The thing with mortgages and MI and EF's is that your house will rise in value over time, making your needed LTV's happen automatically. You have a great mortgage rate, so I wouldn't be in a huge hurry to pay it down at the expense of your EF. I'm assuming you are young. If so, the sooner you fill your retirement vehicles, the fewer actual dollars you will have to save for retirement. My advice is to crank the 401k to 10%, and fill up your EF to whatever level lets you sleep at night. After that, once you spend some time here and learn how to trim all the fat from your budget, divide what you can now save between taxable accounts (crucial if you want to retire early) and your wife's SL debt. By the time you have done that, your home probably will have risen in value enough on its own to kill the MI.

MDM

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Re: Emergency fund versus paying down mortgage principle
« Reply #3 on: October 11, 2015, 10:55:09 PM »
Would you have bought this house for 4.95% with no MI? I'm betting you would have. My rough calculation is that the payment on a loan of $396k at 3.875% + $250 PMI is approximately the same as $396 at 4.95% without MI, so it's not really as big a thing as it seems. Five percent is still a helluva good mortgage rate, historically.

The thing with mortgages and MI and EF's is that your house will rise in value over time, making your needed LTV's happen automatically. You have a great mortgage rate, so I wouldn't be in a huge hurry to pay it down at the expense of your EF. I'm assuming you are young. If so, the sooner you fill your retirement vehicles, the fewer actual dollars you will have to save for retirement. My advice is to crank the 401k to 10%, and fill up your EF to whatever level lets you sleep at night. After that, once you spend some time here and learn how to trim all the fat from your budget, divide what you can now save between taxable accounts (crucial if you want to retire early) and your wife's SL debt. By the time you have done that, your home probably will have risen in value enough on its own to kill the MI.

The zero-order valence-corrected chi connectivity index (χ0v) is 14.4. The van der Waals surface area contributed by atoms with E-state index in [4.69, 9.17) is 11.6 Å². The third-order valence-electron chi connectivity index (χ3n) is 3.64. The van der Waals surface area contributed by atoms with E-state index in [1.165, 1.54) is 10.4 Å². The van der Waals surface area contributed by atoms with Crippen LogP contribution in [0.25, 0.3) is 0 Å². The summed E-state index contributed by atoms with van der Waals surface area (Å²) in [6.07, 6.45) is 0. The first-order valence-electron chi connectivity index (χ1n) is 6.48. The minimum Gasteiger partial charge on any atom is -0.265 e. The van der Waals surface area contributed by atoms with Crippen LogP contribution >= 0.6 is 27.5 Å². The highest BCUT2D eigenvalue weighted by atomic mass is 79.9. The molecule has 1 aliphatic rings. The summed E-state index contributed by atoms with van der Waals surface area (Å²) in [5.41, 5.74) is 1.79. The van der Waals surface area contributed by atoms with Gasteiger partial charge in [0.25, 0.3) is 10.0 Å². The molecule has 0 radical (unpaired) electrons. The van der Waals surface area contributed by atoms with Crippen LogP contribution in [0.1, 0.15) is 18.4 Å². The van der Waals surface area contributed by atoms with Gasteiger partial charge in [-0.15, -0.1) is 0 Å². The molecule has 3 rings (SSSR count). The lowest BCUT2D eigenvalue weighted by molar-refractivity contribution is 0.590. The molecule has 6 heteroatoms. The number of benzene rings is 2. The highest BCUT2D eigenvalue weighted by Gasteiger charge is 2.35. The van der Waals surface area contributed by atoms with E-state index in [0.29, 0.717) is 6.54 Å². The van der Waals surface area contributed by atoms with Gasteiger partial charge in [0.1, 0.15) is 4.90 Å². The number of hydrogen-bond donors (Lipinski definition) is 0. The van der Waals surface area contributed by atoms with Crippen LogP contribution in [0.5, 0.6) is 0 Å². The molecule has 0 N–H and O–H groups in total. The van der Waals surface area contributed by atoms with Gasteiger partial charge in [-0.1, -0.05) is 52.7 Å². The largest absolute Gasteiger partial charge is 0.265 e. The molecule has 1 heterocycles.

^Good advice.

mustacheMentee, welcome to the forum.  If you want more specific suggestions, consider http://forum.mrmoneymustache.com/ask-a-mustachian/how-to-write-a-'case-study'-topic/.

Retired To Win

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Re: Emergency fund versus paying down mortgage principle
« Reply #4 on: October 12, 2015, 10:31:02 AM »